Pessimist Singularitarian
#2
November 8th, 2016,
06:19
I've moved this thread to our Trigonometry forum, since this is not a calculus problem, but involves trig. instead.
I am assuming you've been given:
$ \displaystyle \sin(\theta)=\frac{3}{5}$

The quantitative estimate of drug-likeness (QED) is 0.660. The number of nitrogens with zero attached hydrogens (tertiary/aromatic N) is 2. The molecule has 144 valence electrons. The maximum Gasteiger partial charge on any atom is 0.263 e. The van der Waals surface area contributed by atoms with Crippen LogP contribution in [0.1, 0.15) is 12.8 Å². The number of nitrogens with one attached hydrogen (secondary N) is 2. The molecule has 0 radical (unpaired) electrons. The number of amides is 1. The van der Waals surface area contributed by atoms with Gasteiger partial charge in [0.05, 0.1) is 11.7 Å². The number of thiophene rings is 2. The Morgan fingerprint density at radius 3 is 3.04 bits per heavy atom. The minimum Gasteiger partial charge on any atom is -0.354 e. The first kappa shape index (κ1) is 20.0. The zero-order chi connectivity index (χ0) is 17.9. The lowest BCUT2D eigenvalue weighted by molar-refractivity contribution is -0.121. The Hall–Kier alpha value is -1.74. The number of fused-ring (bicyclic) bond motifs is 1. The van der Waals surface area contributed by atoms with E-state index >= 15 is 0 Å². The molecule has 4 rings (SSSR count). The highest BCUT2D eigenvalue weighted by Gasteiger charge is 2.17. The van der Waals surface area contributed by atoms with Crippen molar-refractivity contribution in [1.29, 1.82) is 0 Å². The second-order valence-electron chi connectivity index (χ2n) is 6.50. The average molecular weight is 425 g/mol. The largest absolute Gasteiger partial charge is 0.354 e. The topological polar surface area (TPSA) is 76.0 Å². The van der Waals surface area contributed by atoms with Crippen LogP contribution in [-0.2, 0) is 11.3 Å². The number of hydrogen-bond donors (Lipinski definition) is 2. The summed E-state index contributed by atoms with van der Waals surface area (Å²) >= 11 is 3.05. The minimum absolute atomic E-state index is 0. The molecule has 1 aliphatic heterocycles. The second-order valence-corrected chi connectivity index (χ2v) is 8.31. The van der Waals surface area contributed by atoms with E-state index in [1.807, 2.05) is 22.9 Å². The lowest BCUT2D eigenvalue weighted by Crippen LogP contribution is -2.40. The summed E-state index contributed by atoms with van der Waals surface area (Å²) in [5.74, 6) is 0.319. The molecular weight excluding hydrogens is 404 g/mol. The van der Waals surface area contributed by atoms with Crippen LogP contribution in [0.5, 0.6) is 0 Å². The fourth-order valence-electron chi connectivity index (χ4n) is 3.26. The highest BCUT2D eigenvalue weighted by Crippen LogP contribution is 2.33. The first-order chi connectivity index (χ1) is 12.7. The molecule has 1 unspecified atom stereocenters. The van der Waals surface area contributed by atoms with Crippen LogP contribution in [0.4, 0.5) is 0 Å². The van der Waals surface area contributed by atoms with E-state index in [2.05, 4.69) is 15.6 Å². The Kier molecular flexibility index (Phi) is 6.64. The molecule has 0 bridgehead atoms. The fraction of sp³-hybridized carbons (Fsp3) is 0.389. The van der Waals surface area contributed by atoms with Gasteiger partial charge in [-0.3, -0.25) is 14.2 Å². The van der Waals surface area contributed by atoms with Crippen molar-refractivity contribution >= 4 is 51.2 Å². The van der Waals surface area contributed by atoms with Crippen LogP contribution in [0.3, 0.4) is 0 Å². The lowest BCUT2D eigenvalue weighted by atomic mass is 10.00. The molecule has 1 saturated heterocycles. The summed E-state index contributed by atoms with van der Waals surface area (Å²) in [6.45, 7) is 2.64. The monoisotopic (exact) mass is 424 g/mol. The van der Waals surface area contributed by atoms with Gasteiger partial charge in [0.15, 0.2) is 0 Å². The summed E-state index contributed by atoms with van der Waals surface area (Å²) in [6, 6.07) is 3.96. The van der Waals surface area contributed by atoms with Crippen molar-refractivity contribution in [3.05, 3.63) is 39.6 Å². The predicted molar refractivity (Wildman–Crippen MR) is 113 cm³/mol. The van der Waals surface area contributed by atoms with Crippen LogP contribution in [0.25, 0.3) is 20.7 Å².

And you are to find the values of the other 5 trig. functions as a function of $\theta$.
Since the sine of $\theta$ is positive, we know that $\theta$ is in either Quadrant I or II. To find the cosine of $\theta$, let's consider the Pythagorean identity:
$ \displaystyle \sin^2(\theta)+\cos^2(\theta)=1$
Solve this for $\cos(\theta)$, and plug in the given value for $\sin(\theta)$...what do you get?